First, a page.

In the past three years, we have got used to saying that our nation is at the crossroads. Even though that metaphor has become threadbare, at no time has it been more true than today.
Parliament is dissolved, elections are six months away, an emergency is re-imposed and barely three hours later 170 Nepalis are killed in the latest bloodbath. We don't quite have a constitutional crisis yet, but that is academic. We will get to the constitutional crossroads in November.
Even if some sort of elections are held, what can we expect when candidates will not be able to travel beyond the district headquarters? What kind of representatives will be elected when many local leaders from parliamentary parties have either already been killed, or hounded out of their constituencies? Our democratic polity and our freedoms will be in serious danger. Isn't this exactly what the far-left and far-right wanted all along?
Extremists of all hues carry much of the blame for this mess. But it was the moral bankruptcy of our democratically elected leaders, the pettiness of their concerns, and their short time-horizons that fed the furnaces of rebellion. The inability of rival cronies in the Nepali Congress to get along has ruined not just a once-strong political party committed to the ideals of social democracy, but also imperiled the nation.
It is futile now to go into the blame game. The Nepali Congress is its own worst enemy. With a party like that, who needs an opposition? Ever since the 1999 elections in which it won a majority in parliament, the Nepali Congress has been busy trying to snatch defeat from the jaws of victory. How can a party that can't even run itself rescue this fractious nation from the throes of crisis?
Egged on by envy and ambition, Girija Prasad Koirala pushed Sher Bahadur Deuba against the wall and, true to his name, the Sher reacted like a cornered cat. He damned the consequences and dissolved parliament, effectively buying himself six more months in office. The two are now getting into serious name-calling: Deuba, rather unimaginatively, has called Girija a "terrorist", while Girija says Deuba is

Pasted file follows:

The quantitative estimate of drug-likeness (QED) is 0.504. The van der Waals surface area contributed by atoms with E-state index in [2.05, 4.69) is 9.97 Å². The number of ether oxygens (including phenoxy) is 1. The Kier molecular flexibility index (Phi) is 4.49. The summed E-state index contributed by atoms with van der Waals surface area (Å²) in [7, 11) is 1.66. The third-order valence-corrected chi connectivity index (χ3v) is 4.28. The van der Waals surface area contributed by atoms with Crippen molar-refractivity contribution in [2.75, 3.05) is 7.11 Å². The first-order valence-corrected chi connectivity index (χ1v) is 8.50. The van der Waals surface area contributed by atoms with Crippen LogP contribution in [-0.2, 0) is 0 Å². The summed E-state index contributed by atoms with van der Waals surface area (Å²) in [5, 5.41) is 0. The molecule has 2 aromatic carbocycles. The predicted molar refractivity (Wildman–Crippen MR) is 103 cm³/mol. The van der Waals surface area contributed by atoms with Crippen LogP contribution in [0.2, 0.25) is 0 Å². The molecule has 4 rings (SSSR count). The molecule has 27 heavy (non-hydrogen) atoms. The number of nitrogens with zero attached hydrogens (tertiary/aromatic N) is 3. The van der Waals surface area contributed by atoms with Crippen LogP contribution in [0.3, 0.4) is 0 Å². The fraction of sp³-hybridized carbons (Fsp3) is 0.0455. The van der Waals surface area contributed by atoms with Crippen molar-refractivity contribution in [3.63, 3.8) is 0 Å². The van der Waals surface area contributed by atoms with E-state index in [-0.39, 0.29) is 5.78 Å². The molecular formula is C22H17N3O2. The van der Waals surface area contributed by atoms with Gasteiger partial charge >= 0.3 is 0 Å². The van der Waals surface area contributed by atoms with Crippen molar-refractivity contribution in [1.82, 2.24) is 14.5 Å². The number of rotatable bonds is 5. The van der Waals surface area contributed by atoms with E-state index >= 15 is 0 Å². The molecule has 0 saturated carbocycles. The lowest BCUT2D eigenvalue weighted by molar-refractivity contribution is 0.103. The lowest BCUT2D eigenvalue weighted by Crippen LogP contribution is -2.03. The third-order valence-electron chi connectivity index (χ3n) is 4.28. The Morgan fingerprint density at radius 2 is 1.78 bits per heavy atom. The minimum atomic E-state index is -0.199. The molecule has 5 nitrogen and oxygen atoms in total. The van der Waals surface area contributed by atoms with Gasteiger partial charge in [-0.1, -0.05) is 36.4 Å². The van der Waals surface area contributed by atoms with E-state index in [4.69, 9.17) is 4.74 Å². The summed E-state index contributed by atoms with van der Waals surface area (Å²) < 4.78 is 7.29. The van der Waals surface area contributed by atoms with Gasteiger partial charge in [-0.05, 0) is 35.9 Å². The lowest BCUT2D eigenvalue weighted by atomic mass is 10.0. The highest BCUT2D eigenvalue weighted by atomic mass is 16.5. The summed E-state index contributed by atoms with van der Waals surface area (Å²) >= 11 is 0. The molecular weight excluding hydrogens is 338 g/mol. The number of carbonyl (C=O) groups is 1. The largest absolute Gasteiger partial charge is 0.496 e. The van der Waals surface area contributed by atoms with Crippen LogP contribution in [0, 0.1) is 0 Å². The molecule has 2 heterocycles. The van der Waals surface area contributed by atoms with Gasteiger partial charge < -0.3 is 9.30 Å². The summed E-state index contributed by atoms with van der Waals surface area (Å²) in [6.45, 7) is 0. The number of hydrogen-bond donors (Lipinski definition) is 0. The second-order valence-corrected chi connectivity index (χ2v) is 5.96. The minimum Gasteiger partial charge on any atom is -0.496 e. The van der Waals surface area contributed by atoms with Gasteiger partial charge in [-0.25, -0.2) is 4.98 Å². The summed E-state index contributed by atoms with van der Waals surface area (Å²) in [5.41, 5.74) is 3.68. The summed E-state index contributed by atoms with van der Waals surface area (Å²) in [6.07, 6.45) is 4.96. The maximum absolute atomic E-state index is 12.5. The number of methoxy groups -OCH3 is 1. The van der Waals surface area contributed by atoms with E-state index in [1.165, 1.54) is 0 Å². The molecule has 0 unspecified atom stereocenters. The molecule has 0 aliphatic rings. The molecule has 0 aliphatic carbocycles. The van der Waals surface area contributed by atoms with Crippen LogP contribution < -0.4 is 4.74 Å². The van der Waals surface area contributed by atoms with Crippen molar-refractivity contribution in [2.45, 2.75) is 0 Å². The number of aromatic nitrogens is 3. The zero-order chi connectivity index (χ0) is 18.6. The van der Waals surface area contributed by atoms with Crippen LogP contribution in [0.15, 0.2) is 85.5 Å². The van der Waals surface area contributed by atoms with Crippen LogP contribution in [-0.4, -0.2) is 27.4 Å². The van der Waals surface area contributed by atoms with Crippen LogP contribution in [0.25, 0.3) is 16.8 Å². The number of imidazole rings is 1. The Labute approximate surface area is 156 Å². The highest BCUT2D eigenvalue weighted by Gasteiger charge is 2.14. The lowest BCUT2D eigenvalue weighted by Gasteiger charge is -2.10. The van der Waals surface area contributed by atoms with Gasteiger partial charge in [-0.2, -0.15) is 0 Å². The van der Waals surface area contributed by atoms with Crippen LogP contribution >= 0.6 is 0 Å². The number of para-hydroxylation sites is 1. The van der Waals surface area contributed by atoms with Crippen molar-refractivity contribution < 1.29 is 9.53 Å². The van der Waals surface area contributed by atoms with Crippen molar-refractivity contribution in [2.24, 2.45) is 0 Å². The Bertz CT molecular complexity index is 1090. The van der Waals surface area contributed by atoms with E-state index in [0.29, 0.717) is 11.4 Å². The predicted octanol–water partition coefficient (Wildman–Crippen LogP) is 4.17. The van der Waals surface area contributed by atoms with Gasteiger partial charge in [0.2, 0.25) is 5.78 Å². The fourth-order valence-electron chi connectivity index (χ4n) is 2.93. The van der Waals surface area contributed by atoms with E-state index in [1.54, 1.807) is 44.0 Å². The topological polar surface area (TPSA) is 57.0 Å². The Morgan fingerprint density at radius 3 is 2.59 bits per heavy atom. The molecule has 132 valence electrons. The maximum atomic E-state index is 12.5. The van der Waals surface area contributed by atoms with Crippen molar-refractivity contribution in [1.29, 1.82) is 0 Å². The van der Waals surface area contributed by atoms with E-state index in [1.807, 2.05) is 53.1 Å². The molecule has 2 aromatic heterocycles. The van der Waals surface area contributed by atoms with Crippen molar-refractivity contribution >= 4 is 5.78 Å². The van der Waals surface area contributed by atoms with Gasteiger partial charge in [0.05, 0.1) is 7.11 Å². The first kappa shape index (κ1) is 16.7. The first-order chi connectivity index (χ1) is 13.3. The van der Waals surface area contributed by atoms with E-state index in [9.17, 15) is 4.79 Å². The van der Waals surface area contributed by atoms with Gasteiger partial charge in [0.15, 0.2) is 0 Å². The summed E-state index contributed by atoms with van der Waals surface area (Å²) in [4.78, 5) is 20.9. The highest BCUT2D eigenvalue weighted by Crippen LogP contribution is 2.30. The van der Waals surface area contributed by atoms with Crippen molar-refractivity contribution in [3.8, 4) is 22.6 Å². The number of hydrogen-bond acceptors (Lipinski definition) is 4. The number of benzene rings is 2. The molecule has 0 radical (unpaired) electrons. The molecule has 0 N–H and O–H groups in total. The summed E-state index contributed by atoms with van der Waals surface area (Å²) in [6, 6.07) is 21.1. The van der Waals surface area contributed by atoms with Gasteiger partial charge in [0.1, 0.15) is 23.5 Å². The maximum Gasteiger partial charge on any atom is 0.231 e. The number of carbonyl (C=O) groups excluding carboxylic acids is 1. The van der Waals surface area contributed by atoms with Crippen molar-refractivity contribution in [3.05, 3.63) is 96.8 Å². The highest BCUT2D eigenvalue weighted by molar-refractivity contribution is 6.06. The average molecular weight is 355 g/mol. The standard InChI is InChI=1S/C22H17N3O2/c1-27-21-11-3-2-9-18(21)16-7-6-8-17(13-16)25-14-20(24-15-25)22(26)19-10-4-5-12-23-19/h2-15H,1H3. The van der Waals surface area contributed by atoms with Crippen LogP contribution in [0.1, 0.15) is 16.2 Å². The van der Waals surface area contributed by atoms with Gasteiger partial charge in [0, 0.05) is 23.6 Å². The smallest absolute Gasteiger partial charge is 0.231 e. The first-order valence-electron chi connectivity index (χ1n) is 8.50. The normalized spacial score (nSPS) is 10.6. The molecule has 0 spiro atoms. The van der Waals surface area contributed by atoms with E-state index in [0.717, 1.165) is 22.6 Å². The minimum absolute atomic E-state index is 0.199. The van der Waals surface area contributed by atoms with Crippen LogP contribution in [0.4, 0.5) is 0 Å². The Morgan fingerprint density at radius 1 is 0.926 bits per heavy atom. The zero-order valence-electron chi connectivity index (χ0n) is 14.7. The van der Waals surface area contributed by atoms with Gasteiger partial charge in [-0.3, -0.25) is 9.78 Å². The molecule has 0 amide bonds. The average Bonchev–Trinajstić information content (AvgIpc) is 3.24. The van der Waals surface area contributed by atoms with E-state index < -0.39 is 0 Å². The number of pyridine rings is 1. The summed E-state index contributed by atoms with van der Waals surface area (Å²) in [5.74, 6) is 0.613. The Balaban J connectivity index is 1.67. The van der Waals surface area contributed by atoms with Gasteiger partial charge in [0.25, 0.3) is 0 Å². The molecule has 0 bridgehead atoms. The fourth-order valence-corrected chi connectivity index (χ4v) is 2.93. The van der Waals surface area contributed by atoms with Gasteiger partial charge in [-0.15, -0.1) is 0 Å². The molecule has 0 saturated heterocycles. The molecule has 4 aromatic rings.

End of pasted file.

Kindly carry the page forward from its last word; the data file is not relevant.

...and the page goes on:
a junta "chieftain".
The upshot of all this is that we are preparing for an election during a state of national emergency and a raging insurgency. This is like getting a couple of foxes to guard the chicken coop. The current crisis of human rights abuses by both sides are sure to get much worse when election campaigning takes place at a time of suspended civil liberties.
But let us hope that by some Pashupatinath-engineered miracle, relatively free and fair elections can be held. An independent, technocrat-led, multi-partisan caretaker government is a prime necessity. There is no need to shed tears over the dissolution of Deuba's jumbo cabinet which only fattened itself at tax-payers' expense.
Nepal's democracy had been functioning most effectively at the grassroots, and it may have been more important at this point to hold the delayed local elections rather than national ones. But at least elections will bring politics back to centre-stage of national life. In fact, 13 November can be a referendum and an election for a constituent assembly rolled in one. (Maobadis, please note.) If civil society is active, there is no reason why this can't be converted into an issue-based poll on exactly the demands of the Maoists.
Our guess is that if the fear is removed, Nepalis will overwhelmingly come out and vote. And it will be a vote for democracy. But if in November we allow democracy's Humpty Dumpty to fall, then all the king's horses and all king's men may not be able to put it back together again.